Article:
Of course, solar companies that care only about protecting their customers’ lucrative subsidy are attempting to block the correction.
They argue that many customers who choose solar to save money on their electric bills will be disinclined to do so if the new prices requested by Rocky Mountain Power go into effect. And they disingenuously claim that fixing the rate disparity is meant to stifle competition and will kill jobs and harm a “thriving” industry.
But they fail to recognize that cheaper energy prices make Utah a desirable locale for businesses. Utah enjoys some of the lowest energy prices in the country, close to 20 percent lower than the national average. A potential rate increase to cover the ballooning costs of net metering could jeopardize our state’s ability to attract and retain businesses and jobs across all industries.
Moreover, if the solar industry is propped up with forced subsidies from people who cannot afford the product or simply don’t want it, is it really thriving?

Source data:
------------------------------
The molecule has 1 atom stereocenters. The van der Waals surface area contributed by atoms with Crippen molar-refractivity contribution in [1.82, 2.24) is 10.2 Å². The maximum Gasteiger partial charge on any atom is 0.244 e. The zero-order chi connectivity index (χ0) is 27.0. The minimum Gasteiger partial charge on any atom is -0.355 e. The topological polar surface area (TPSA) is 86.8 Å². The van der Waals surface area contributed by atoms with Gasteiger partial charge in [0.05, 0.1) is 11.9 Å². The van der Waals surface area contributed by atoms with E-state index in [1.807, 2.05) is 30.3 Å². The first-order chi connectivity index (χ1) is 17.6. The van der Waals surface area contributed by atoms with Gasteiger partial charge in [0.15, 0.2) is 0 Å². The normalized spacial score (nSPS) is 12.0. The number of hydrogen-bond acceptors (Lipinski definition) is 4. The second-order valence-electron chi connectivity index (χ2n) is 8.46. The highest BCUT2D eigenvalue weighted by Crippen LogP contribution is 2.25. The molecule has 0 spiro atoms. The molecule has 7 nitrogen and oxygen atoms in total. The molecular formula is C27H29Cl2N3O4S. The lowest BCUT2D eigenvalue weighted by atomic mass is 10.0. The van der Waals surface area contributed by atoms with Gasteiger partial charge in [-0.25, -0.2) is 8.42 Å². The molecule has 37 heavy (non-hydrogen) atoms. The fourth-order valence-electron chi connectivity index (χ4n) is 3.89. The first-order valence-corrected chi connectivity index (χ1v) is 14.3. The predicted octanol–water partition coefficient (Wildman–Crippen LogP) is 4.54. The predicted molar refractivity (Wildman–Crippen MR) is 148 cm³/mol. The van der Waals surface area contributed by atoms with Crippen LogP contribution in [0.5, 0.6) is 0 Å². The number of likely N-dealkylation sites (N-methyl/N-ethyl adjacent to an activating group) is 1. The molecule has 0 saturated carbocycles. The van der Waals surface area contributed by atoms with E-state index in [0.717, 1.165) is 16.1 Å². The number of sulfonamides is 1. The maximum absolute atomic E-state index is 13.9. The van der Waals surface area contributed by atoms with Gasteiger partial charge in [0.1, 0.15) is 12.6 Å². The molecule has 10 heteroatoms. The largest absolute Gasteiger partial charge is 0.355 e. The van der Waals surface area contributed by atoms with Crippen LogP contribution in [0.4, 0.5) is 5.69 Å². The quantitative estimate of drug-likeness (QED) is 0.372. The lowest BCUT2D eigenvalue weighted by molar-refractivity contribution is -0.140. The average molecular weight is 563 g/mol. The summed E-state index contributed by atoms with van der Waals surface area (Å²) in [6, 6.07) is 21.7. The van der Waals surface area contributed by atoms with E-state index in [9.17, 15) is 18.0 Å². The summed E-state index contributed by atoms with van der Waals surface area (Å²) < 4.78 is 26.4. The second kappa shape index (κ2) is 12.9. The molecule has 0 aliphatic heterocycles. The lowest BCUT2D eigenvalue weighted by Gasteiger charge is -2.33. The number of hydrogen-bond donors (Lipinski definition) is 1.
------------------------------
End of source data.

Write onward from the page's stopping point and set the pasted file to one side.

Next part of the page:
The Utah Public Service Commission must eliminate the unfair subsidy for rooftop solar users. For their part, instead of relying on an artificial boost, rooftop solar companies should strive to make products and services that are truly affordable.
Evelyn Everton is the Utah state director of Americans for Prosperity.
WASHINGTON, Dec. 14, 2017 – The U.S. Department of Agriculture (USDA) is asking fluid milk processors and other interested parties to nominate candidates to serve on the National Fluid Milk Processor Promotion Board. The deadline for nominations is Jan. 12, 2018.
Agriculture Secretary Sonny Perdue will appoint eight individuals to succeed members whose terms expire on June 30, 2018, and two members to fill vacant positions with terms expiring on June 30, 2019.
USDA will accept nominations for board representation in six geographic regions and two at-large positions. Nominees for the regional positions must be active owners or employees of a fluid milk processor. At least one at-large position must be a member of the general public.
The geographic regions with vacancies are: Region 3 (Delaware, Maryland, Pennsylvania, Virginia, and District of Columbia); Region 6 (Ohio and West Virginia); Region 8 (Illinois and Indiana); Region 9 (Alabama, Kentucky, Louisiana, Mississippi, and Tennessee); Region 12 (Arizona, Colorado, New Mexico, Nevada, and Utah); and Region 15 (Southern California).